North Shore steelhead anglers have long wondered how much interbreeding goes on between wild Lake Superior rainbow trout — steelhead — and their hatchery-reared counterparts, Kamloops rainbow trout.
Now, steelhead anglers are invited to help Minnesota Department of Natural Resources fisheries biologists try to answer that question with a soon-to-launch steelhead genetics study. Precisely where anglers’ services are required is on the stream, once a steelhead has been landed.
Participating anglers who have registered with the DNR and possess the proper permit will be asked to scrape a few scales from the fish, slip them in an envelope and return it to the DNR.
“We’re trying to figure out if hybridization occurs in the wild and if hybrid offspring have survived to be caught as adults,” said Nick Peterson, DNR migratory fish specialist at French River.
Previous genetic studies have indicated that some interbreeding of the two varieties of rainbow trout does occur on the North Shore. Very few young fish from that hybridization survive, Peterson said. But advances in genetic research techniques in the past few years make a new research project both appealing and relatively low in cost, he said.
“It’s about $5 to $8 a sample — much cheaper than it used to be,” Peterson said. “That’s a drop in the bucket to learn as much as we could learn.”
The Lake Superior Steelhead Association, Minnesota Steelheader and Trout Unlimited all have agreed to participate in the study. Minnesota Steelheader, a Twin Cities-based group, has created packets to distribute to anglers and has produced a video that shows anglers how to remove scales.
Peterson stresses that anglers must first contact his office at French River, preferably in person, to obtain a DNR permit allowing their participation in the study. Anglers must have those permits with them on the rivers this spring in order to take scale samples from fish they catch.
A tale of two rainbows
Steelhead, first introduced to Minnesota waters from the West Coast in 1895, are prized for their fight and their ability to leap North Shore falls. To protect the steelhead fishery, anglers must release all steelhead they catch.
Kamloops rainbows are raised from eggs taken from adult Kamloops rainbows captured at the French River and reared at the DNR’s Spire Valley hatchery near Remer and the French River Cold Water Hatchery on the shore of Lake Superior. They are stocked in a limited area from Duluth to the French River. They typically return to spawn after a few years in Lake Superior, but biologists assume that little successful spawning occurs in streams. Anglers may keep three, with a minimum size of 16 inches.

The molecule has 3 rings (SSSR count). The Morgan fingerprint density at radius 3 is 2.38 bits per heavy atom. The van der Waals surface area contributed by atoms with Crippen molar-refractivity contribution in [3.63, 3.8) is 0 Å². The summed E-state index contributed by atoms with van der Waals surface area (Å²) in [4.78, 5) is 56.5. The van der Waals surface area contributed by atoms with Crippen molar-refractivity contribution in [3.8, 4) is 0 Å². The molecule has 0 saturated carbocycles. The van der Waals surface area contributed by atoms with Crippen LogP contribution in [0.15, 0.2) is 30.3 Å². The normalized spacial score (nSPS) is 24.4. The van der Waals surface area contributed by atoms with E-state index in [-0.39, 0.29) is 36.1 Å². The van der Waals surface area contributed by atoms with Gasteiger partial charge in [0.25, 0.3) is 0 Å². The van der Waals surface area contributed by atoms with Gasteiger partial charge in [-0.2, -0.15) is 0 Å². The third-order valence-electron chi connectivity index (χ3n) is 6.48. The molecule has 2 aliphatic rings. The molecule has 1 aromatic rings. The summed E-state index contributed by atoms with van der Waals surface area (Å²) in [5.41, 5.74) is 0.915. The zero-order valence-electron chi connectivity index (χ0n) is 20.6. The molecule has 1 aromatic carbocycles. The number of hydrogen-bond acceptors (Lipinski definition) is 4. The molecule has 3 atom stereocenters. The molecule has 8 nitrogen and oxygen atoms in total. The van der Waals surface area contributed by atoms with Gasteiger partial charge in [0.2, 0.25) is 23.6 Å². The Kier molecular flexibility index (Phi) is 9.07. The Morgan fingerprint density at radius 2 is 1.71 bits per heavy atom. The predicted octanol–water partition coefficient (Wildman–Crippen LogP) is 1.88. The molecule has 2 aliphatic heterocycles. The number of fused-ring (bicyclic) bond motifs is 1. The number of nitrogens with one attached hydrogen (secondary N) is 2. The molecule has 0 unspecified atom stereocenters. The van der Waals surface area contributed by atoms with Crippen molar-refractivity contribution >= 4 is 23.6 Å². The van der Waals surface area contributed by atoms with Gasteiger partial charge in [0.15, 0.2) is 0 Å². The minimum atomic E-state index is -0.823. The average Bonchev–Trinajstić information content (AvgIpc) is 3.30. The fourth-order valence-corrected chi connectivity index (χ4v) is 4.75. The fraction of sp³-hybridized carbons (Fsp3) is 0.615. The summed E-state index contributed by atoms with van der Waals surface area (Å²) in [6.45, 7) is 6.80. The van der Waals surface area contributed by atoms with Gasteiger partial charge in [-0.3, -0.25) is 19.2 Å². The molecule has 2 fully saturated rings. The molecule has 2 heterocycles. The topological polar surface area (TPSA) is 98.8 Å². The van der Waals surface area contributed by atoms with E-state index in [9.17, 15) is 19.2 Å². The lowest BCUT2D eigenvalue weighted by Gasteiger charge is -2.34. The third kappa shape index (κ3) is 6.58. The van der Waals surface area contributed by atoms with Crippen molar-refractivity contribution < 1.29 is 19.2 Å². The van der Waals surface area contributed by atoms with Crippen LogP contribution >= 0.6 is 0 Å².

Although Kamloops rainbows are stocked in the limited area near Duluth, they have strayed to other streams as far as the Devil Track River northeast of Grand Marais, Peterson said. Steelhead spawn in many streams along the Minnesota and Ontario North Shore, as well as in Wisconsin and Michigan rivers. Many steelhead anglers are concerned that if steelhead try to spawn with Kamloops rainbows, the progeny will not survive.
Limited studies by the DNR on the Lester River in 1999 and on Amity Creek and the Sucker River in 2004 favored survival of fish from a steelhead-steelhead cross, Peterson said.
“Others (such as steelhead-Kamloops hybrids) were few and far between,” he said.
Davin Brandt, president of Minnesota Steelheader, is eager to see what the study turns up about the interbreeding success of steelhead and Kamloops rainbows.
“We’re seeing them mingling,” Brandt said. “We’d like to know if these fish are surviving. We strongly support the natural reproduction of steelhead.”
Carl Haensel of Duluth Township is the northern Minnesota vice-chair of Trout Unlimited, a group that has done habitat work on North Shore streams.
“One of our concerns has been steelhead interbreeding with Kamloops,” Haensel said. “We think it’s important to do this type of genetic analysis so we can preserve and enhance our wild steelhead run.”
Craig Wilson, president of the Duluth-based Lake Superior Steelhead Association, said he doesn’t think a steelhead-Kamloops or even a Kamloops-Kamloops cross produces viable offspring.
“I don’t think it exists,” he said. “They just aren’t strong enough to survive.”
Once the DNR obtains steelhead scale samples from anglers, the DNA will be analyzed. No DNA will be taken from Kamloops rainbows. The study will be done over several years, Peterson said.
The idea came up during recent stakeholder meetings about updating the DNR’s Lake Superior Fishery Management Plan, which is due out in early April. The plan is updated every 10 years, and Peterson said this DNA study of steelhead is aimed at providing information that will help guide the next update a decade from now.
If you want to participate
- First, contact the Minnesota Department of Natural Resources area fisheries office on Scenic Highway 61 at the French River, preferably in person. Sign up to take part in the genetics study. Pick up a permit allowing you to take part in collecting scale samples and a packet of necessary materials. For more information, contact Nick Peterson at (218) 302-3272 or email@example.com.
- Watch the video showing how to remove scales from a steelhead. Watch it with this story at duluthnewstribune.com.
- Instructions in your scale-sampling kit will tell you how to return scale samples to the DNR’s French River fisheries office.